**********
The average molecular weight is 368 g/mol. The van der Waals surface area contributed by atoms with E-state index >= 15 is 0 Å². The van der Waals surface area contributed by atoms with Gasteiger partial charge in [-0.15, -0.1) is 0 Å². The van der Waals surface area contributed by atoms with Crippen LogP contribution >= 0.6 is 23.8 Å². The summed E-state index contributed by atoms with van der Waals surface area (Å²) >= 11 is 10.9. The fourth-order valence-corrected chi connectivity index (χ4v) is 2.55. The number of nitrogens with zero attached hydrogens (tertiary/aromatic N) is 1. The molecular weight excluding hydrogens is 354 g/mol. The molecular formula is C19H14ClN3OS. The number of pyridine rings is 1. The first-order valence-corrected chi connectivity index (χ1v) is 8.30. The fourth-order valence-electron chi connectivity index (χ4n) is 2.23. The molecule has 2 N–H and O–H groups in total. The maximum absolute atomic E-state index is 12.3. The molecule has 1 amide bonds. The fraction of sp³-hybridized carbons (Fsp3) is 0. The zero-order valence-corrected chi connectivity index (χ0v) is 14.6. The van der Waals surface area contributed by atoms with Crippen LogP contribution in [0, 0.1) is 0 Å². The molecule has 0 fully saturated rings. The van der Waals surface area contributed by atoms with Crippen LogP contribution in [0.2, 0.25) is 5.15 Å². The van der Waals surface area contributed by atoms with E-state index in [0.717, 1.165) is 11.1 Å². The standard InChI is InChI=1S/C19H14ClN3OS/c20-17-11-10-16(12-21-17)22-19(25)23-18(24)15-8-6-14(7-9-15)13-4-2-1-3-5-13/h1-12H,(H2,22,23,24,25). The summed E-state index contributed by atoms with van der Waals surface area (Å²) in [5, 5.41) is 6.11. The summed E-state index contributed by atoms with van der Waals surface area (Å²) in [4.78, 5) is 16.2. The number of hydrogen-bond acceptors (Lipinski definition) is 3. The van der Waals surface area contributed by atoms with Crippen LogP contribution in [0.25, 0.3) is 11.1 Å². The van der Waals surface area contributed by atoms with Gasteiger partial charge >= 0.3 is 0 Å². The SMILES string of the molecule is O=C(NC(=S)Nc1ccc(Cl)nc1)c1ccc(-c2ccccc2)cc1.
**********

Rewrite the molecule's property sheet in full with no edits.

The average molecular weight is 368 g/mol. The van der Waals surface area contributed by atoms with E-state index >= 15 is 0 Å². The van der Waals surface area contributed by atoms with Gasteiger partial charge in [-0.15, -0.1) is 0 Å². The van der Waals surface area contributed by atoms with Crippen LogP contribution >= 0.6 is 23.8 Å². The summed E-state index contributed by atoms with van der Waals surface area (Å²) >= 11 is 10.9. The fourth-order valence-corrected chi connectivity index (χ4v) is 2.55. The number of nitrogens with zero attached hydrogens (tertiary/aromatic N) is 1. The molecular weight excluding hydrogens is 354 g/mol. The molecular formula is C19H14ClN3OS. The number of pyridine rings is 1. The first-order valence-corrected chi connectivity index (χ1v) is 8.30. The fourth-order valence-electron chi connectivity index (χ4n) is 2.23. The molecule has 2 N–H and O–H groups in total. The maximum absolute atomic E-state index is 12.3. The molecule has 1 amide bonds. The fraction of sp³-hybridized carbons (Fsp3) is 0. The zero-order valence-corrected chi connectivity index (χ0v) is 14.6. The van der Waals surface area contributed by atoms with Crippen LogP contribution in [0, 0.1) is 0 Å². The molecule has 0 fully saturated rings. The van der Waals surface area contributed by atoms with Crippen LogP contribution in [0.2, 0.25) is 5.15 Å². The van der Waals surface area contributed by atoms with E-state index in [0.717, 1.165) is 11.1 Å². The standard InChI is InChI=1S/C19H14ClN3OS/c20-17-11-10-16(12-21-17)22-19(25)23-18(24)15-8-6-14(7-9-15)13-4-2-1-3-5-13/h1-12H,(H2,22,23,24,25). The summed E-state index contributed by atoms with van der Waals surface area (Å²) in [5, 5.41) is 6.11. The summed E-state index contributed by atoms with van der Waals surface area (Å²) in [4.78, 5) is 16.2. The number of hydrogen-bond acceptors (Lipinski definition) is 3. The van der Waals surface area contributed by atoms with Crippen LogP contribution in [0.25, 0.3) is 11.1 Å². The van der Waals surface area contributed by atoms with Gasteiger partial charge >= 0.3 is 0 Å². The SMILES string of the molecule is O=C(NC(=S)Nc1ccc(Cl)nc1)c1ccc(-c2ccccc2)cc1.